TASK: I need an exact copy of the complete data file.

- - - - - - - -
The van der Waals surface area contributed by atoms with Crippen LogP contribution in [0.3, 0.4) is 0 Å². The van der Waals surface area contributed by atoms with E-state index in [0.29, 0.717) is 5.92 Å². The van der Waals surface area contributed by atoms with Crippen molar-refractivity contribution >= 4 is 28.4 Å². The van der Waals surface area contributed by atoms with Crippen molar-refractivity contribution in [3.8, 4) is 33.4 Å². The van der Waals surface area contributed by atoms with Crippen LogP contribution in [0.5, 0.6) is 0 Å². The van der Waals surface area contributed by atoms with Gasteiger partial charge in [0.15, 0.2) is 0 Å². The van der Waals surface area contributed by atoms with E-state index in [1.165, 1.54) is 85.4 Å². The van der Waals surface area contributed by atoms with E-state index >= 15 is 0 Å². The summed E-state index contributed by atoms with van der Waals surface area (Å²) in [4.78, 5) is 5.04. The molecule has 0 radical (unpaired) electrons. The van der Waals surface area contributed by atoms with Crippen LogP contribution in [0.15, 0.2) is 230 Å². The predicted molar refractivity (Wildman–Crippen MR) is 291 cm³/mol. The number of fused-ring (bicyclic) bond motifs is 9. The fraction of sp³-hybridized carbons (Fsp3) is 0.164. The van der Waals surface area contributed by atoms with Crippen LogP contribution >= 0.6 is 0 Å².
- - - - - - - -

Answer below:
The van der Waals surface area contributed by atoms with Crippen LogP contribution in [0.3, 0.4) is 0 Å². The van der Waals surface area contributed by atoms with E-state index in [0.29, 0.717) is 5.92 Å². The van der Waals surface area contributed by atoms with Crippen molar-refractivity contribution >= 4 is 28.4 Å². The van der Waals surface area contributed by atoms with Crippen molar-refractivity contribution in [3.8, 4) is 33.4 Å². The van der Waals surface area contributed by atoms with Crippen LogP contribution in [0.5, 0.6) is 0 Å². The van der Waals surface area contributed by atoms with Gasteiger partial charge in [0.15, 0.2) is 0 Å². The van der Waals surface area contributed by atoms with E-state index in [1.165, 1.54) is 85.4 Å². The van der Waals surface area contributed by atoms with E-state index >= 15 is 0 Å². The summed E-state index contributed by atoms with van der Waals surface area (Å²) in [4.78, 5) is 5.04. The molecule has 0 radical (unpaired) electrons. The van der Waals surface area contributed by atoms with Crippen LogP contribution in [0.15, 0.2) is 230 Å². The predicted molar refractivity (Wildman–Crippen MR) is 291 cm³/mol. The number of fused-ring (bicyclic) bond motifs is 9. The fraction of sp³-hybridized carbons (Fsp3) is 0.164. The van der Waals surface area contributed by atoms with Crippen LogP contribution >= 0.6 is 0 Å².